It's certainly safe to say there will be another XMEN movie, but where the collective audience wants that next journey to take us, is something I hope— We'll make plans and sketch ideas but it's dependent on how everybody reacts and feels when they see the movie. And with the success of these movies in general the bar is being moved a lot. What will come out of the next installment of BATMAN or AVENGERS or IRON MAN will also inform some of where are the new thresholds, where are the new boundaries we should strive for. It's an exciting time for movies. And a lot of what Bryan has set to do is trying to take the franchise and more importantly the audience to places beyond where they've been before.
On collaborating with Marvel:
It comes down to when it's in their interest, when it's in their mutual interest they'll figure it out. At the moment, I think they don't see the need. The franchises are successful enough and self-perpetuating enough that I don't think they see the need. But I think they're going to see in what Warners is doing in kind of cross pollinating and what has been done with IRON MAN and THE AVENGERS, and to some degree what's happened when we've married these two casts – I think the studios and the audience is going to see there's a tremendous opportunity there and may open up that dialogue. Obviously both parties have to be open and that's sort of a question mark.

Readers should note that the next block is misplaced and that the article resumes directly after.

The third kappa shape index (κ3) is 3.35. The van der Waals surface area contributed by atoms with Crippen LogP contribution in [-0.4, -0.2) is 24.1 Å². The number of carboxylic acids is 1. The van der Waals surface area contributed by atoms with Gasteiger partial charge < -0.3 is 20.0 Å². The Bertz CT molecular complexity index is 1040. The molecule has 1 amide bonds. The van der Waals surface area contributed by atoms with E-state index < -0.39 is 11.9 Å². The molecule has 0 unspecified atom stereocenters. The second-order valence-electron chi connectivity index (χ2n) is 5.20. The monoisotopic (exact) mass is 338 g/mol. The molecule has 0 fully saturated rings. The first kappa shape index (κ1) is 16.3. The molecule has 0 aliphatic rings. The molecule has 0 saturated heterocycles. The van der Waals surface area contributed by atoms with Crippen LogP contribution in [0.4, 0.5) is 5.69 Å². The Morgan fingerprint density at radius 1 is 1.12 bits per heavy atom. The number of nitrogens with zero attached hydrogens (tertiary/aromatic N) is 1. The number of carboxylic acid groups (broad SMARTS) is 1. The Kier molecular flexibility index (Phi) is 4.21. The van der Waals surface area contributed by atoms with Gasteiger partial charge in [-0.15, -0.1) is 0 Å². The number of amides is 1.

X-MEN: DAYS OF FUTURE PAST opens May 23, 2014 in the United States and May 21, 2014 in other, luckier countries.